Bring your run/walking shoes. There are many "aid stations" set up on Ali'i drive from sport nutrition companies so you will have no shortage of fuel/hydration. Bring you camera as you will likely see a pro or two running next to you or across the street!
If you want to take a visit to (or run in) the natural energy lab (which is miles 16-20 of the marathon run, special needs is placed in the energy lab around mile 17-18), it is around 6 miles away from town.
(When Karel brought his bike in 2011 to watch me race, he never rode on the Queen K to train. Instead he headed up the mountain and said the roads were extremely challenging and steep...but a lot of fun to descend!)

11) If you want to get really involved, volunteer. Check the website to find out what volunteer options are available and without a doubt you will love giving up a few hours of your time in Kona to be part of this amazing event. 

12) Spectating is exhausting! Don't over-exhaust yourself on race day. Here are my recommendations as to what you may enjoy the most:
*Swim start is exciting but you have to get there early to get a spot close enough to see anything. If you are staying at the King K hotel or another close hotel (ex. Kona Ali or Kona Plaza) you may be able to see the swim start from afar.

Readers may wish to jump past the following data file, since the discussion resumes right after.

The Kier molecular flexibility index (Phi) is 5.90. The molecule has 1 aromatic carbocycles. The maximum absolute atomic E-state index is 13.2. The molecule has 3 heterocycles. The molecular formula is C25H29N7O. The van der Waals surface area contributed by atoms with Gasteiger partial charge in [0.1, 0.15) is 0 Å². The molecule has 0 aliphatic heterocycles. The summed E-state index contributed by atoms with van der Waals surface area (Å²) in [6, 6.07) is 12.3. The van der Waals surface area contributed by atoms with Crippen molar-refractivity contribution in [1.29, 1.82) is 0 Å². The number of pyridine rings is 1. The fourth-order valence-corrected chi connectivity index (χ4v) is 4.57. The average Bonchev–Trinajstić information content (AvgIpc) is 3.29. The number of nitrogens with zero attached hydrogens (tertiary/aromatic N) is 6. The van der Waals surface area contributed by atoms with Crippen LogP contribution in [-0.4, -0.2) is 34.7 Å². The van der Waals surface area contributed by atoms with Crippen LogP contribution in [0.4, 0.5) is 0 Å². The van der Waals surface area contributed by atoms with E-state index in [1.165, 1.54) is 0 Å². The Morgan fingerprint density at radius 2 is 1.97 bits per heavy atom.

*Watch the pros getting on to their bikes or head to Palani drive, anywhere around the "hot corner" to watch your favorite age groupers twice on the beginning section of the bike course.
*With a lot of time to "waste" in Kona, head back to your room (if you are close) and watch the LIVE coverage which will give you behind the scenes of everything going on (if you have internet access). You can also get a bite to eat downtown or go for a swim. Plan for at least 4 hours to relax and stay out of the sun so you do not exhaust yourself.
*Ali'i drive is packed with spectators for the run and you have at least 6 miles in town that you can place yourself for the run (and see athletes twice)
*Many condo's are on the water edge, on the run course so this is a great option if you have kids/family members that may not be able to stay in town all day but want to watch some of the athletes run by.
*Keep in mind that the male pro's will be on the run course by noontime so you may want to catch the pros before your favorite age groupers come a few hours later.
*Spectators are not allowed past a certain point on the Queen K Hwy for the run so once you see your fav triathlete go by in town (and out on the Queen K for the last 1/2 of the run), try to get a spot to watch the pros finish along Ali'i drive. Great places to watch (if you can't get directly on the finish line chute) would be Kuakini Hwy (which is also the first out and back section of the bike in town) and Hualalai drive.
*You do not want to miss the last hour so make sure you get a little rest (and eat) before you head back to the finish line around 11pm (remember, the course will be closed so plan accordingly in the evening hours). 

13) Share this experience with others. Every triathlete knows the history behind the Ironman World Championship event and it may even be the reason why you got into your sport to prove that anything is possible. Sure, it may be the greatest spectacle for endurance sports but do you even need to convince your friends/family to travel with you to a beautiful, sunny, warm island in October?

Hope to see you there in 2015!


Happy 7th B-day Campy!!!